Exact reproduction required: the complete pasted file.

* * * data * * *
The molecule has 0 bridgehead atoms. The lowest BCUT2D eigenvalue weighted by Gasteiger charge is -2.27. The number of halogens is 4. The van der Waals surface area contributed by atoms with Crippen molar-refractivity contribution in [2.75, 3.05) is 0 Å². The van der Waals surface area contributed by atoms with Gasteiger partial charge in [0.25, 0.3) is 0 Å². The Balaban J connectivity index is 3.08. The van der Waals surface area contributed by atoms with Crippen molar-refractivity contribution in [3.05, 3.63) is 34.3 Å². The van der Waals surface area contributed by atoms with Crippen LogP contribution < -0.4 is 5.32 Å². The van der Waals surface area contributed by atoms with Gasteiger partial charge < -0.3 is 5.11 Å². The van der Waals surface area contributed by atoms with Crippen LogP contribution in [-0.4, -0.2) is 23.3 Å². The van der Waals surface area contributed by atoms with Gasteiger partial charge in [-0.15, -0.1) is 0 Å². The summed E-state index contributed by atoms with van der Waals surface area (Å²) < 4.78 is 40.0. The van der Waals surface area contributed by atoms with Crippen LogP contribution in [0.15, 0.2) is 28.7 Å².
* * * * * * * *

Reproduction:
The molecule has 0 bridgehead atoms. The lowest BCUT2D eigenvalue weighted by Gasteiger charge is -2.27. The number of halogens is 4. The van der Waals surface area contributed by atoms with Crippen molar-refractivity contribution in [2.75, 3.05) is 0 Å². The van der Waals surface area contributed by atoms with Gasteiger partial charge in [0.25, 0.3) is 0 Å². The Balaban J connectivity index is 3.08. The van der Waals surface area contributed by atoms with Crippen molar-refractivity contribution in [3.05, 3.63) is 34.3 Å². The van der Waals surface area contributed by atoms with Crippen LogP contribution < -0.4 is 5.32 Å². The van der Waals surface area contributed by atoms with Gasteiger partial charge < -0.3 is 5.11 Å². The van der Waals surface area contributed by atoms with Crippen LogP contribution in [-0.4, -0.2) is 23.3 Å². The van der Waals surface area contributed by atoms with Gasteiger partial charge in [-0.15, -0.1) is 0 Å². The summed E-state index contributed by atoms with van der Waals surface area (Å²) < 4.78 is 40.0. The van der Waals surface area contributed by atoms with Crippen LogP contribution in [0.15, 0.2) is 28.7 Å².